How technology unseated an angry dynasty

2015 was the worst in a string of very bad years for old white guys. The evidence is mounting: legal weed, gay marriage, brain injuries in sports, black lives that really do matter, green energy, LGBT civil rights and atheism running amok among the young. Clearly old-white-guy power is waning when this perfect storm of everything they hate, and old white guys do know how to hate, has grown strong enough to reach the tipping point. It’s time to circle the wagons and wait out the final assault.

That assault is coming. Whatever old white guys hated about 2015 they’re going to get much more of in the coming years. With a black guy on the US throne, a kid on the Canadian one and the most powerful European leader a woman, the places where old white guys can gather to quietly plot the future are becoming harder to find. Even the Pope — a perfect trifecta of old, white and male — is turning against them. …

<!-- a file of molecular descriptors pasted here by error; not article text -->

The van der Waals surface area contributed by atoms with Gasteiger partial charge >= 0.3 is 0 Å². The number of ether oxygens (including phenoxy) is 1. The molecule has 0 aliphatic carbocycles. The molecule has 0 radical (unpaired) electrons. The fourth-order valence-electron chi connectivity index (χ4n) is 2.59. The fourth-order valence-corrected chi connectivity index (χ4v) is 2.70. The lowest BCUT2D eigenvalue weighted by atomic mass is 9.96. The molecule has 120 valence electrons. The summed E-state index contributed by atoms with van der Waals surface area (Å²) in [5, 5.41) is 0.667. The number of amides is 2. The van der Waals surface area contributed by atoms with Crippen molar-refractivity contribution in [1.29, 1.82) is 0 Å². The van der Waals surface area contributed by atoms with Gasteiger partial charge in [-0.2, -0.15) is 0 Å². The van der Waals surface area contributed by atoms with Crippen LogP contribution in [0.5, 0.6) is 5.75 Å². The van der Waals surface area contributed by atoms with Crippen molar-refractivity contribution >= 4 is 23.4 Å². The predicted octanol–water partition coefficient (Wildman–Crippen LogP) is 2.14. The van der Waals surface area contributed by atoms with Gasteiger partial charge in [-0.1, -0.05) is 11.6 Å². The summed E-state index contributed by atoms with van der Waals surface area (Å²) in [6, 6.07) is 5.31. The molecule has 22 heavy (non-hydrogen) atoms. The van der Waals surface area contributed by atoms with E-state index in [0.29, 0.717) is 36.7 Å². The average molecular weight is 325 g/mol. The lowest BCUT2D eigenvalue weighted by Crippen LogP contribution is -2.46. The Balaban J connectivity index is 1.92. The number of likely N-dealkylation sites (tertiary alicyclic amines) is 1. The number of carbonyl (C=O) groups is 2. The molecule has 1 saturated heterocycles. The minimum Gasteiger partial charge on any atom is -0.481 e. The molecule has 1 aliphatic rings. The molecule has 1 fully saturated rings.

About

James Whittaker

xFBI, xGOOG, xMSFT, speaker, writer, career guru. Chaotic good.